And this just creates more questions for me 🙃

I have just started learning about gemstones and am waiting on my microscope to start really digging in.
I have a gemstone that I sent to GIA for identification. It was what I thought except I don’t understand what the treatments actually mean from a value standpoint.
The report leaves me with more questions.
Can anyone help me interpret what this means?

Thanks so much!

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Hi Kathleen! Welcome to the forum!

If you haven’t already seen this, I recommend these IGS articles on ruby treatments:

Whether or not it effects the value is subjective. One customer might be resistant to purchasing a stone with enhancement, while another would be fine wearing the stone.

Obviously, an enhanced stone will not command a similar per carat price such as its unheated counterpart.

Hope your microscope arrives soon! It will definitely open up a new world… :grin:



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Thanks for posting those links, I found them really insightful. I am curious, tho, is the top/first pic in the Ruby/Glass composite link considered synthetic, or is that an example of a natural ruby by way of comparison?

Also, the second article mentions that those doing the treatments don’t want to share their “secrets”. I guess it’s sensible that this is the case, but it seems strange to me that mineralogists and gemologists would not know treatments that presumably happen in clandestine places. I am not an expert and there may be an obvious explanation for this, but can you suggest why such treatments, which sounds pretty sophisticated, are not reproducible or understood by professionals?

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Hi Paul,

If you are referring to the side-by-side comparison of a ruby on the left vs one on the right with all of the light colored fractures… that is the same stone, before and after exposure, to a jewelry cleaning agent.

The author, Mr. Jeffrey Bergman (@jbergman), is an active member here. Hopefully, he can break away from his busy schedule and answer some of these question, as I am very new to the world of rubies/sapphires. My main focus has been Garnet, Spinel, Tourmaline, and Zircon.

There are definitely others here who could better answer than I.

For the treatment labs having a “secret sauce”, I believe it is basically so they can keep their process guarded, so other treatment labs can’t take way potential customers.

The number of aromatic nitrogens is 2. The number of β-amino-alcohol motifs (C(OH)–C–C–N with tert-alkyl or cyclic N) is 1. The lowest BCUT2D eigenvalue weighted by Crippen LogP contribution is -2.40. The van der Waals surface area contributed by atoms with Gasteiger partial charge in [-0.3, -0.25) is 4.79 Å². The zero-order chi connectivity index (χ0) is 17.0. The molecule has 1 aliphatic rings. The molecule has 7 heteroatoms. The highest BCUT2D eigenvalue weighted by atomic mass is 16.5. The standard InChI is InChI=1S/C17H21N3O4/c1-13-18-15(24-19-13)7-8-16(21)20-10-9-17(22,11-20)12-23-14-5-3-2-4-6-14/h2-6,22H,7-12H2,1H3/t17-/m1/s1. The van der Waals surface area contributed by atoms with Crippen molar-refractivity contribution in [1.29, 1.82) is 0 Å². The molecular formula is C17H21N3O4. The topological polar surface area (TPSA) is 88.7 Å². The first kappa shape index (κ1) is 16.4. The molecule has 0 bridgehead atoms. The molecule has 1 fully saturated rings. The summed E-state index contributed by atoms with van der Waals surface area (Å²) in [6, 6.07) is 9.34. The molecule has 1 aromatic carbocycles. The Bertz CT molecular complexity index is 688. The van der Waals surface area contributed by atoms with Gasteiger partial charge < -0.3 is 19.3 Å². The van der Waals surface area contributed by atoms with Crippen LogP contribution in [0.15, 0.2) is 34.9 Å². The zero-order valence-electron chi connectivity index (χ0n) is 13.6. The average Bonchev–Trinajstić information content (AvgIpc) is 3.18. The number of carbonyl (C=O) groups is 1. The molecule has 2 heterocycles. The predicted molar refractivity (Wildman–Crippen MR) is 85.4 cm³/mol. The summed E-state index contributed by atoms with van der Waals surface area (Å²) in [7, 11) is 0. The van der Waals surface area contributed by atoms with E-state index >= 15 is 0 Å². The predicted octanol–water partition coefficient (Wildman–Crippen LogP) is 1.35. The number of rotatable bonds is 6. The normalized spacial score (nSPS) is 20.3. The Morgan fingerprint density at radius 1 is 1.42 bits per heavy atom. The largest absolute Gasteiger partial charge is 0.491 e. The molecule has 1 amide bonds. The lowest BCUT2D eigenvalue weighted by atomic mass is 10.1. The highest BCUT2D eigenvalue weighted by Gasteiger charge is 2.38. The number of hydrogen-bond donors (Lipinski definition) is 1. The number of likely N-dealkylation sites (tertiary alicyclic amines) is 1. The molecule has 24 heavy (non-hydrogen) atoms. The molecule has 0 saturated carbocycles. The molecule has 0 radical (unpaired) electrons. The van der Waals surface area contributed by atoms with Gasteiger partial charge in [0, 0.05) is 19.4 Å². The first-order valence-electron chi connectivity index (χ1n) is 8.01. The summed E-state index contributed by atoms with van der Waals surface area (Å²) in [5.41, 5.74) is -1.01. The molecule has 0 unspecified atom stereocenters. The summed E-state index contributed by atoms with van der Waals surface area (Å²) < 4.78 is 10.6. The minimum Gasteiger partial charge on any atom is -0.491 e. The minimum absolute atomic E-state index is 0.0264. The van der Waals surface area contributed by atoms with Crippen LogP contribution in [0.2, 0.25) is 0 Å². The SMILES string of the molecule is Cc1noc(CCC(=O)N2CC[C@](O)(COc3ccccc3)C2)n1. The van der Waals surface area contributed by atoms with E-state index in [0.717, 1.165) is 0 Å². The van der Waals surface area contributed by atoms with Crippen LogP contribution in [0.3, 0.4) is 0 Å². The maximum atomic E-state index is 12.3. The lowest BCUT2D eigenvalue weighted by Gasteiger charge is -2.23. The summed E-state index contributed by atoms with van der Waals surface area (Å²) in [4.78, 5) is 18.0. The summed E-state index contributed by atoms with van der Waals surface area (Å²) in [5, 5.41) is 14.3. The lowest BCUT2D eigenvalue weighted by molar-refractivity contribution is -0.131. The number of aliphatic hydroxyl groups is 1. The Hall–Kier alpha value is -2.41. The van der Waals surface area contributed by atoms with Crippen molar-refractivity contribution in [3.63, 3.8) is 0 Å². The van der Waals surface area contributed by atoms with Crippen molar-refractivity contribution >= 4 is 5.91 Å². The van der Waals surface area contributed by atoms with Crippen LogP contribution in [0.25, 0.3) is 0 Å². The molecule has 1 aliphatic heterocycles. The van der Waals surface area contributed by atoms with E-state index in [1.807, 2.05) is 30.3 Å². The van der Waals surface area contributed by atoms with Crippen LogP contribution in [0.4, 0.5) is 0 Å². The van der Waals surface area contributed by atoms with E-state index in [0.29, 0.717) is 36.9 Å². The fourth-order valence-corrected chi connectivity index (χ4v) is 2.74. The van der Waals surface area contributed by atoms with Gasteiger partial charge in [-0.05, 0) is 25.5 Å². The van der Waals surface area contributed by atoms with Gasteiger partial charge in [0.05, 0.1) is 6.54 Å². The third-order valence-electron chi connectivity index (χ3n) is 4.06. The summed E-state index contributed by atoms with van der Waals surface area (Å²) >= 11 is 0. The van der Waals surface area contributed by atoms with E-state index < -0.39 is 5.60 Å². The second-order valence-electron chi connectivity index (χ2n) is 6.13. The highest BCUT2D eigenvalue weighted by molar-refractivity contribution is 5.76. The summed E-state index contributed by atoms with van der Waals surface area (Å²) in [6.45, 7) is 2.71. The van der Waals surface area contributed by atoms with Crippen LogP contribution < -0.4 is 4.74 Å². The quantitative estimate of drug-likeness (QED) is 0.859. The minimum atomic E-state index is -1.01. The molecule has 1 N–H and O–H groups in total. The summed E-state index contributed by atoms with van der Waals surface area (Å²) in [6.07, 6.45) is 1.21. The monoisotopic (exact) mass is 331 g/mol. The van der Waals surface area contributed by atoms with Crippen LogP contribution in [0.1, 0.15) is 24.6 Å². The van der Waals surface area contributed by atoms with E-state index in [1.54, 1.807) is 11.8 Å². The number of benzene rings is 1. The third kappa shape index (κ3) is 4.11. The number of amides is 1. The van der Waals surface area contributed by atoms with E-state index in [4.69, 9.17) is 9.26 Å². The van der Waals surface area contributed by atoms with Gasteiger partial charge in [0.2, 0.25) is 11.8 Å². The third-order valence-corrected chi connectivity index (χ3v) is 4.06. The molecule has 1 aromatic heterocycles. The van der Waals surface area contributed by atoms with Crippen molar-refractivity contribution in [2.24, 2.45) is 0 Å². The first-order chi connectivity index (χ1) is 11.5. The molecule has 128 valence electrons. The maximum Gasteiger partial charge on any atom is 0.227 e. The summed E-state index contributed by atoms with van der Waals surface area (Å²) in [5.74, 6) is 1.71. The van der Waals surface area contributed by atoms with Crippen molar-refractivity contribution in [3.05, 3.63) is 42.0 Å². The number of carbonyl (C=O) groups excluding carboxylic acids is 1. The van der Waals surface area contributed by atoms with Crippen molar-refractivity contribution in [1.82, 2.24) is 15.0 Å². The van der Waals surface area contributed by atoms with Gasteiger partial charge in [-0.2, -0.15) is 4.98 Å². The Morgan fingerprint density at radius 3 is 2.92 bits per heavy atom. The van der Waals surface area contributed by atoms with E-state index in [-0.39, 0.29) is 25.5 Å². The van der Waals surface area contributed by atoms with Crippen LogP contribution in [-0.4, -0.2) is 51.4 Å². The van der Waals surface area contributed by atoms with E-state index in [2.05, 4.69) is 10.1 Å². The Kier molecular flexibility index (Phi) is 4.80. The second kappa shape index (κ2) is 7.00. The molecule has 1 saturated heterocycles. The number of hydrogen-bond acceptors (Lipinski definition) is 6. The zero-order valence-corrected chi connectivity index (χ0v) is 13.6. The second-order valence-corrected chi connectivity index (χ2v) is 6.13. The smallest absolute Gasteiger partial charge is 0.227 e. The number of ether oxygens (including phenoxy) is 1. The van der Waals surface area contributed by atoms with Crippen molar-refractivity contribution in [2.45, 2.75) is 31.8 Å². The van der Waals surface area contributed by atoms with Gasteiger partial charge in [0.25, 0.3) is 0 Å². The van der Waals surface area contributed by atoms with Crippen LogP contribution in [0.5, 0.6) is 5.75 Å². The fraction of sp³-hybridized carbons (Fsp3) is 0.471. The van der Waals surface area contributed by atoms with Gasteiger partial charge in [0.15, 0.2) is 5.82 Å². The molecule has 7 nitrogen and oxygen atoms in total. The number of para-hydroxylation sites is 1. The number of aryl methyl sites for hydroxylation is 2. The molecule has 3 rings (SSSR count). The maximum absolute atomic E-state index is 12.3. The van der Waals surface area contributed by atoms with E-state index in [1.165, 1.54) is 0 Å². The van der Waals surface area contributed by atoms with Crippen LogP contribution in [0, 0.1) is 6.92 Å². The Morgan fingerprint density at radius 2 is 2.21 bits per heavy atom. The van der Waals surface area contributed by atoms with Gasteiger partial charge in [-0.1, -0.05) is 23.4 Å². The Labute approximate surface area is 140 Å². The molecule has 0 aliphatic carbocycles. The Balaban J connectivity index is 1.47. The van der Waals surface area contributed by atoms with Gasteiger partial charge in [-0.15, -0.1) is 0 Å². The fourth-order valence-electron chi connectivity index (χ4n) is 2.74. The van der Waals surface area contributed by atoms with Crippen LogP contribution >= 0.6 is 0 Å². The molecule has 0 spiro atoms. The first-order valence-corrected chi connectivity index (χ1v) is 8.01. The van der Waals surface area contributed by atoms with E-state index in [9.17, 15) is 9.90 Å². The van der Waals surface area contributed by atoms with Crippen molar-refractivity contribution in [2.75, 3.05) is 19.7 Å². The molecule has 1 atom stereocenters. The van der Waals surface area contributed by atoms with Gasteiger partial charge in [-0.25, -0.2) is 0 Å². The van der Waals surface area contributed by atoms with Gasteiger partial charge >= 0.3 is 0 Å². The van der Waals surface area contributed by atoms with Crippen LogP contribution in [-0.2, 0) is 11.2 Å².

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THANK YOU! I am so pleased to know about these articles, Troy!!!

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Most welcome! There is a large library of articles, and other resources here at IGS that you can access through your dashboard, including mini-courses. The one on Rubies for instance, includes articles like the two posted earlier.


No, sorry, i was referring to the title pic, the one with the vine-like white material on the surface of the ruby (is there a term for that)? My question is where that one is considered synthetic?

This one:

Ok, thank you. I wasn’t sure if that was the image you were asking about.

IMHO, this is still considered a ruby with glass infill treatment. Since the glass is also providing a level of stabilization, it makes sense it is called a composite.

Similar context how “composite” is used for stabilized stone material like Turquoise and Lapis.

Did the seller disclose the lead glass treatment to you?

I didn’t read the article but I am thinking this ruby was heat set into a setting and the glass in its fractures melted out. I probably am wrong but if I understood my GIA training, this is what happens when the seller never discloses that the ruby has this type of treatment & the ruby is just destroyed in this process.

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Maybe I don’t follow, but that image is not exactly representative of the kind of stone one would work to synthetically reproduce. If anomalies in mineral content of a stone like that exist, it seems to me that they are not modern synthetic anomalies. Why bother? I doubt that would fly off the shelf.

The ruby pictured has been put in an ultrasonic cleaner and or exposed to heat/cold temps. The lead-glass treatment is so unstable that it can very easily be damaged. It’s not a gemstone you can pass down to future generations. Too fragile. For the most part, a lead glass-filled ruby/sapphire is unusable as a gem in its natural state. Treaters/dealers get a severely fractured low-quality gemstone and pretty much glue the pieces together and sell it as a natural gem for thousands of dollars when it’s not even worth $30. If the OP wasn’t aware she was buying a lead glass-filled ruby, I suggest that she get a refund tout de suite

Hi, I’m sorry I think I got out of sync on this, I was referencing the main header photo in the link, the ruby with the whitish surface veins (I am not familiar with the term for that). I see now you were referencing OPs pic. Please ignore my comment, and thanks always for the insightful replies.

Gia report 3 grand bottom. Otherwise idk